A scene from Derek Jarman's 'Jubilee' This was implicit and explicit in the very real darkness of three-day weeks and power cuts, of strikes and piling rubbish – the payback for all that 1960s excess, now thrown into 1970s decadence and anarchy. In 1977, when Jubilee was filmed, London was an entirely different landscape. I remember walking to Covent Garden over Waterloo Bridge to reach the Roxy Club in Neal Street, an ill-lit place entirely lacking boutiques and gentrification, its narrow streets and warehouses only recently abandoned as a working market.
We were more innocent then, for all our daring. The patina of late Seventies/early Eighties London, tarry with cigarettes and the scent of amyl nitrate, was incarnate in Jarman's name, a landscape in itself. From the midnight Thames running below his Bankside studio to Soho's back alleys and eventually Dungeness's bleak strand, Jarman's eclecticism and found narratives predated psychogeography; but he might have invented it.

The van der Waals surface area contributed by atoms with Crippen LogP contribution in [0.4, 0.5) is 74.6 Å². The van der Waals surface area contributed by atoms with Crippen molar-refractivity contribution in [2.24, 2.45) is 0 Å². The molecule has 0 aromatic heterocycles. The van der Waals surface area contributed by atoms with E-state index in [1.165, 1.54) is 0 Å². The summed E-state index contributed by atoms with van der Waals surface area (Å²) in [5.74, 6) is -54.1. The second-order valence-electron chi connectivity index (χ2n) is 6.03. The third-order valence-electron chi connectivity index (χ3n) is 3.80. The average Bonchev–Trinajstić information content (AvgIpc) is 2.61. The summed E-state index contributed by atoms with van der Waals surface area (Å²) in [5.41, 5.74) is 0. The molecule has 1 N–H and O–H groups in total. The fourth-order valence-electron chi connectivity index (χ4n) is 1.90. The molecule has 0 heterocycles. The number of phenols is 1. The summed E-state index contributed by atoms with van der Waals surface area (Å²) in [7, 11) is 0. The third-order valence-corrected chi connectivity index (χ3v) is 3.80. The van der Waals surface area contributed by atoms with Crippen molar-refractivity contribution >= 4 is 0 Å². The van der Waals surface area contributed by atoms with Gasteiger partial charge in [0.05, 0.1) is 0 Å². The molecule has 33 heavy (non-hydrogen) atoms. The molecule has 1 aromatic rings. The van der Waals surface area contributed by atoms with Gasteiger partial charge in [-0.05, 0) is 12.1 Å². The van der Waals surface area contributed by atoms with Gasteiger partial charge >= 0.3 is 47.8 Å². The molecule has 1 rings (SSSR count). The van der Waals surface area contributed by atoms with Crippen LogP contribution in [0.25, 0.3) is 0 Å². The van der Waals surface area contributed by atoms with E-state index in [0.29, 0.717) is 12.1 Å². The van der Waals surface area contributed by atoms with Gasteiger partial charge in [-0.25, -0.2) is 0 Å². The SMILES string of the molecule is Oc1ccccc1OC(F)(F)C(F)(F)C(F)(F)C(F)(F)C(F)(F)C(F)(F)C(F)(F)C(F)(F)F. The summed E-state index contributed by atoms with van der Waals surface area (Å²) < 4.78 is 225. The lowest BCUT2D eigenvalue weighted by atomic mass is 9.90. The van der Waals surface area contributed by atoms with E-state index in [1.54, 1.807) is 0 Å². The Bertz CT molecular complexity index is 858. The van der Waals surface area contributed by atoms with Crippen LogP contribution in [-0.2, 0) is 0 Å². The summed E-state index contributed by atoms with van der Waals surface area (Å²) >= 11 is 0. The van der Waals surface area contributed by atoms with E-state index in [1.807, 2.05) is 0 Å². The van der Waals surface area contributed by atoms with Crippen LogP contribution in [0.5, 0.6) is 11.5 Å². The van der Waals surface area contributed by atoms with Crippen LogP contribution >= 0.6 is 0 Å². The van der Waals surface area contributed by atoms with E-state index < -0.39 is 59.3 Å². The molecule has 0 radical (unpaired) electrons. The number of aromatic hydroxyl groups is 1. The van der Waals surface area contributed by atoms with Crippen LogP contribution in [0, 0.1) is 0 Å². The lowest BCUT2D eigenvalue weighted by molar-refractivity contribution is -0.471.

Jarman's flat in Phoenix House on the Charing Cross Road, which he moved into in 1984, resembled a monastic cell (Tilda Swinton told him he ought to have been a Catholic), with its huge, dark, rough-hewn furnishings made from reclaimed wood by Andy the Furniture Maker. From the busy Charing Cross Road outside you could tell which was his place: a mirrored witch ball hung in the Crittall window. From here Jarman made his night-time sorties into Soho and beyond, casting for characters among a punk generation which redefined itself in an era devoted to escapist "dressing-up" and nocturnal utopian environments. From the Roxy to the Blitz, from Heaven to Taboo, we were all escaping the repression outside, and the fear within.